We’ve written a lot about how digital skills are reshaping the workforce, and one key example is the customer management platform Salesforce.
Setting aside the near-universal Microsoft Office suite, Salesforce is now the 7th most in-demand software skill in job postings, up from 18th just four years ago. That puts demand Salesforce in line with commonly used applications such as Adobe Photoshop. Salesforce commissioned Burning Glass Technologies to examine this growing market, and our key findings include:
- Salesforce skills are in high demand. There were over 303,000 job postings between July 2015 and June 2016 calling for skills related to Salesforce.
- There is a small but growing category of jobs specifically built around Salesforce skills. These roles, such as Salesforce Administrator and Salesforce Developer, account for 12% of all demand for Salesforce skills. More commonly, Salesforce is an additional skill for roles in IT, marketing, and sales. Some of these are roles you might expect, such as Sales Representatives, but others include Project Managers, Office/Administrative Assistants, and Business Analysts.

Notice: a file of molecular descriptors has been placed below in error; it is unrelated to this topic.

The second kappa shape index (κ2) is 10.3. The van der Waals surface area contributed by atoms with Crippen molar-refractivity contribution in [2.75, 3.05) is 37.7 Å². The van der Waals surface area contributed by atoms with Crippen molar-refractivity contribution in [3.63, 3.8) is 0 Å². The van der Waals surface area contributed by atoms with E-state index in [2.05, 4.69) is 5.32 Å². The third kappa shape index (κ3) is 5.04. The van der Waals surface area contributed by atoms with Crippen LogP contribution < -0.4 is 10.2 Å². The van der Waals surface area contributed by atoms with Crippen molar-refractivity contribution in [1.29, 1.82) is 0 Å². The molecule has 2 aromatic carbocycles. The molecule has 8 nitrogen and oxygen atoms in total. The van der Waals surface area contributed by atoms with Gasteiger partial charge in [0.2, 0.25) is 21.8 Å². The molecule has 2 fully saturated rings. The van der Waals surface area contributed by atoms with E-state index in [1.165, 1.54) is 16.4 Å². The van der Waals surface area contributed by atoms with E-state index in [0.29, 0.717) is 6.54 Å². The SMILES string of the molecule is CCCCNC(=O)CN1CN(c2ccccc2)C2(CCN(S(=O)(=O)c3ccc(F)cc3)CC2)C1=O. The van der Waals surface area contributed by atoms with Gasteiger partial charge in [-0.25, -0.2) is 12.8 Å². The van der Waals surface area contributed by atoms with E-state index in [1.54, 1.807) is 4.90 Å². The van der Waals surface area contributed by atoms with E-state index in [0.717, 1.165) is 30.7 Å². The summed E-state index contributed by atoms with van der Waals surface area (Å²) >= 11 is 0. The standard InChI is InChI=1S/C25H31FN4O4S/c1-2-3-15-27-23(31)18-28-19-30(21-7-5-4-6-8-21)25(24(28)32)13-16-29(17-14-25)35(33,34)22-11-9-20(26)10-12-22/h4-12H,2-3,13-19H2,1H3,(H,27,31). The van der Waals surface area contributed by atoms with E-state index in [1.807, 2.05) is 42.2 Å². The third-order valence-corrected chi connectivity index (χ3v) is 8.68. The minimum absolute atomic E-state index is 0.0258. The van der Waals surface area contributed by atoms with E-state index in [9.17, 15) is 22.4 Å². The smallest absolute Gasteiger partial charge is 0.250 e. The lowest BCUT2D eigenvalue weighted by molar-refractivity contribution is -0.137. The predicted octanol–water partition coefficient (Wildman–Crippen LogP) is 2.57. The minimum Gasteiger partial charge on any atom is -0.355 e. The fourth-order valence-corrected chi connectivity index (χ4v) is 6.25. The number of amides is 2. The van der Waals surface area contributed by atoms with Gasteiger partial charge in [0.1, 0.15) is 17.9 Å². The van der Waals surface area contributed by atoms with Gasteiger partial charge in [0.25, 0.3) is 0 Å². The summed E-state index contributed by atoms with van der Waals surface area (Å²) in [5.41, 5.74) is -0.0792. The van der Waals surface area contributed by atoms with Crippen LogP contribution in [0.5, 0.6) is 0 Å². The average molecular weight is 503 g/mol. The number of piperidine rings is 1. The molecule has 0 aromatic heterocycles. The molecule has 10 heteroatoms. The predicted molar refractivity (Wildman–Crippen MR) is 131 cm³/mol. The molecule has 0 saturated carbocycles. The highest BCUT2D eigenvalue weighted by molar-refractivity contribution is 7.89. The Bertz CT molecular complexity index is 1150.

- Demand for Salesforce skills is increasing. Postings calling for Salesforce skills have grown 1.3 times faster than job postings overall since 2012.
- Salesforce skills carry a significant salary premium. Jobs that request Salesforce skills pay more than $70,000 per year on average, and for Salesforce Developers that increases to $100,000 per year. Sales roles requesting Salesforce offer 8% higher salaries than other sales roles, and IT roles with Salesforce carry an 11% salary premium.
Generally speaking, Salesforce aligns with what Burning Glass has identified as “Advanced Digital Skills”: more sophisticated than spreadsheets or word processing, but not as specialized as programming. But this is clearly part of a bigger trend as more jobs restructure around digital skills. Our previous research found that 80% of middle-skill jobs now require digital skills, and those jobs are growing faster and pay more than non-digital jobs. Also, more jobs outside traditional software development demand coding skills, especially in higher-skill, higher-paying roles.